Embracing your ability to transform your experience of life
Many of us in the web development industry have been pushing pixels around screens for decades now. If you're like me, you find a lot of satisfaction in the creativity you are able to bring to your work. For me, though, nothing in my career truly prepared me for the insight that was hiding in plain sight all this time, just waiting to be embraced: how profoundly I could transform my experience—my YouX—simply by bringing my creativity and love of building off the screen and into the real world.
Over the past 2.5 years I've been quietly plugging away at projects in the real world, and hardly noticing how it was rapidly transforming my life. It all started when I convinced my wife to let me buy the shell of a small cabin I'd seen online, so that we could turn it into an airbnb rental.
I knew practically nothing about finish work, but took a natural building workshop with an amazing local couple, where I learned how to work with clay. We built a cob oven and I learned how to plaster with clay, creating rich, earthen walls. We were hosted at a local shiitake mushroom farm, where we harvested and prepared the clay for the oven and the cabin right from the bed of the stream.
By the end of the summer, I'd managed to plaster the walls, add trim out the windows, install and naturally finish maple hardwood flooring, while also adding a simple outdoor shower and outdoor kitchen. My skills were growing, and I was getting consistent appreciation from the steady stream of guests that were now staying in our bnb.
Around that time, I made an innocuous purchase at Ithaca ReUse, which was having a building sale. There were about eight sections of wood fencing that were in somewhat poor shape, as far as fences go. After freeing them from their posts, however, they've proven to be remarkably versatile in their application. My next project was a meditation space, desk and ladder in my bedroom, pictured below. For months, there was a "wow" factor each time I walked into the room, as I struggled to come to terms with the fact that I had been able to build something so simple, elegant and life-giving.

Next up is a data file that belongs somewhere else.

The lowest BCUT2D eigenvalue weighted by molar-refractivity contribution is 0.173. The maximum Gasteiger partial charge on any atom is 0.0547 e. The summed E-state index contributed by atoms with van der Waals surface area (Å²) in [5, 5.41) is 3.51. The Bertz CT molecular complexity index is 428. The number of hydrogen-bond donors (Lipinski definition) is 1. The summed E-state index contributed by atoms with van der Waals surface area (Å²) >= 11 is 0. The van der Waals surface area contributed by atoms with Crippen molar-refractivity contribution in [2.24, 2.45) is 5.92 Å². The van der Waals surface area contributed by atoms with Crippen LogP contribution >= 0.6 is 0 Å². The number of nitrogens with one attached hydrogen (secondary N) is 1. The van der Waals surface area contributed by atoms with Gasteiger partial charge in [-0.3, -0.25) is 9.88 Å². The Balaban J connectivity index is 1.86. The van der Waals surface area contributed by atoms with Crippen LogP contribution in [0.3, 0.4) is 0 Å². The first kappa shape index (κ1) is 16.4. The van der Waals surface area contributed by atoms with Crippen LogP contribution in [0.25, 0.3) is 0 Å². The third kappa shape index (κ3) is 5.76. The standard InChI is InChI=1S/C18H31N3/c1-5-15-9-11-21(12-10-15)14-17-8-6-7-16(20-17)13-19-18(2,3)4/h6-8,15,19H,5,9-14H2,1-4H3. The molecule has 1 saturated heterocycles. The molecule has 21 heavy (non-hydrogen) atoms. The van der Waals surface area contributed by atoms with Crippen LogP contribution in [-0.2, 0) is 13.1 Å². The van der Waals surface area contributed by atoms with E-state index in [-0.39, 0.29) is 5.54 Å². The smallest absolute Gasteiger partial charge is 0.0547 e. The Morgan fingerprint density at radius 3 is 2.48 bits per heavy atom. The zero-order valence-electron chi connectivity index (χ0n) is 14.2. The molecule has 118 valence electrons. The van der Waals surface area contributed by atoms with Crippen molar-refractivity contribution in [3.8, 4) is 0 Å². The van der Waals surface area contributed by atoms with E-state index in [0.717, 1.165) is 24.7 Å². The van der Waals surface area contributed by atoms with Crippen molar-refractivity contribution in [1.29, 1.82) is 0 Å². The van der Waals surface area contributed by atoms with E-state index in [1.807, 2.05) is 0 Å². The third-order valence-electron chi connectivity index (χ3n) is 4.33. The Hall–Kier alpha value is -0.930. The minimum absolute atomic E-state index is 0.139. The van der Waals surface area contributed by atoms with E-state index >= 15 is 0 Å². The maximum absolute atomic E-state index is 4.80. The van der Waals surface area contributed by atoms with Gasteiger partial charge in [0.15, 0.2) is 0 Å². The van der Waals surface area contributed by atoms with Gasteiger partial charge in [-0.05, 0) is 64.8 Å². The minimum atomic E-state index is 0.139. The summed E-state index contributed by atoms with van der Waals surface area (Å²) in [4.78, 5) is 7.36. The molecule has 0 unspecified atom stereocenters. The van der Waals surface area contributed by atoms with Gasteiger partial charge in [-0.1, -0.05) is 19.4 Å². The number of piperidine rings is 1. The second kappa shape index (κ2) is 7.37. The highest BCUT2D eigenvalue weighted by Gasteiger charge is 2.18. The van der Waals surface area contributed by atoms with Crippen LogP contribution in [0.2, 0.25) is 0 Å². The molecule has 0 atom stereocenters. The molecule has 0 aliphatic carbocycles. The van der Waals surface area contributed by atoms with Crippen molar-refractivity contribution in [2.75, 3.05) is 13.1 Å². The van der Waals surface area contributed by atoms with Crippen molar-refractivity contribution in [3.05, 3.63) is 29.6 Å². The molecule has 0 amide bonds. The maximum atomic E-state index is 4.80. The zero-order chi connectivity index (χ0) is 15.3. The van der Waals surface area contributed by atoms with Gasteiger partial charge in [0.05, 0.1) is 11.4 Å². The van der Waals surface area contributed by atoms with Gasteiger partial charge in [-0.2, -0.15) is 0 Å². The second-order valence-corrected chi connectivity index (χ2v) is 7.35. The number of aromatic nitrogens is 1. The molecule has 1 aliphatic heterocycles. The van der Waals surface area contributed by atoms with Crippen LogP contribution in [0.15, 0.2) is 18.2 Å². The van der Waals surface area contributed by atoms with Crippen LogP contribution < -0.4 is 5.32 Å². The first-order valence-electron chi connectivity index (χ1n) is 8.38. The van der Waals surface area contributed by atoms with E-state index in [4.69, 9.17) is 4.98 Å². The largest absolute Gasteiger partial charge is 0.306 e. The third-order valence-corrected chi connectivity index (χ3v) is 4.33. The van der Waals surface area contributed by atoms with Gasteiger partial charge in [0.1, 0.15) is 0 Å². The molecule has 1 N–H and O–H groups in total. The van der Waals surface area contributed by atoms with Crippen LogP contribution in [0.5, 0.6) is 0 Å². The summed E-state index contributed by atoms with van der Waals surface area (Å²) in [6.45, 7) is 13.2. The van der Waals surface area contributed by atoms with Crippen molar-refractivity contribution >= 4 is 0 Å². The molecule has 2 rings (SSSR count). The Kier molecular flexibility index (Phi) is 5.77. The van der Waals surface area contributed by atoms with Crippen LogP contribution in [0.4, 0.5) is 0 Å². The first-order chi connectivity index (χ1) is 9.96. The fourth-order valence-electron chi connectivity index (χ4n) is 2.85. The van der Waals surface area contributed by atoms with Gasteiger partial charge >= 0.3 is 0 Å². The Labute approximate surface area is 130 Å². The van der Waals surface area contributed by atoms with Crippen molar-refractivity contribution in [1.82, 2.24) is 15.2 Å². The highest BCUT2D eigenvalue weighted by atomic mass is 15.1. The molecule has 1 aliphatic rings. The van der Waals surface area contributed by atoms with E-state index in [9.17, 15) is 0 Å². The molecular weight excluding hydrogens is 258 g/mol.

Since then, I've been working on a steady stream of projects, from a reciprocal roofed gazebo (prototype for an eventual hobbit house, if everything works out), to helping with a friend's Tiny House (adding to our bnb offerings), to my most recent (and the true catalyst for this article), the transformation of my cubicle office at work (pictured at the top of this article). What I'm discovering is that the sum total of these small(ish) projects has been a complete transformation of my life experience.
Once we start looking for ways to bring our creative selves more fully into our lives, we may eventually discover that the life we've always yearned for has arrived. Most nights, if we don't have guests out in the cabin, I stay there myself. My wife, Celeste, often joins me. We sit by the campfire and play guitar, before heading to bed in the earthen-walled cabin and listening to the crickets sing us to sleep. Most mornings, like today (and despite the 40 degree chill in the air), I take an outdoor shower with on-demand hot water under the canopy of trees. I meditate in the tranquil space I built with my own hands, and then I walk through one of the gorges near Cornell campus (Ithaca is gorges) pictured below. I marvel and sink into gratitude for the many, amazing blessings in my life. I've also learned simply to look for them as often as possible, and in places where they're lacking, I look for ways to "refactor".
Yes, I still have lots of challenges to overcome on a daily basis (parents of teens, anyone?), but my experience of life has changed so dramatically that it's become easy to remember goodness and gratitude. There's a lot more I could say, and hopefully will, but I'll leave you with this anecdote: last week, after a particularly challenging experience, I was sitting in my office at work when I got a text from a former cabin guest who had been inspired by their stay. I'd offered the couple some of my old, reused barn wood, and though they didn't have a lot of space in their NYC apartment, they were excited about a project and we looked together at some options on Pinterest. A few months has passed, and I'd forgotten all about their visit. Then last week, just at the moment I was feeling down, their text arrived, with a thank you and an image of their finished project. I don't know what their experience is, but I have to believe that it is richer and more life giving for having built something so stunning, simple and beautiful.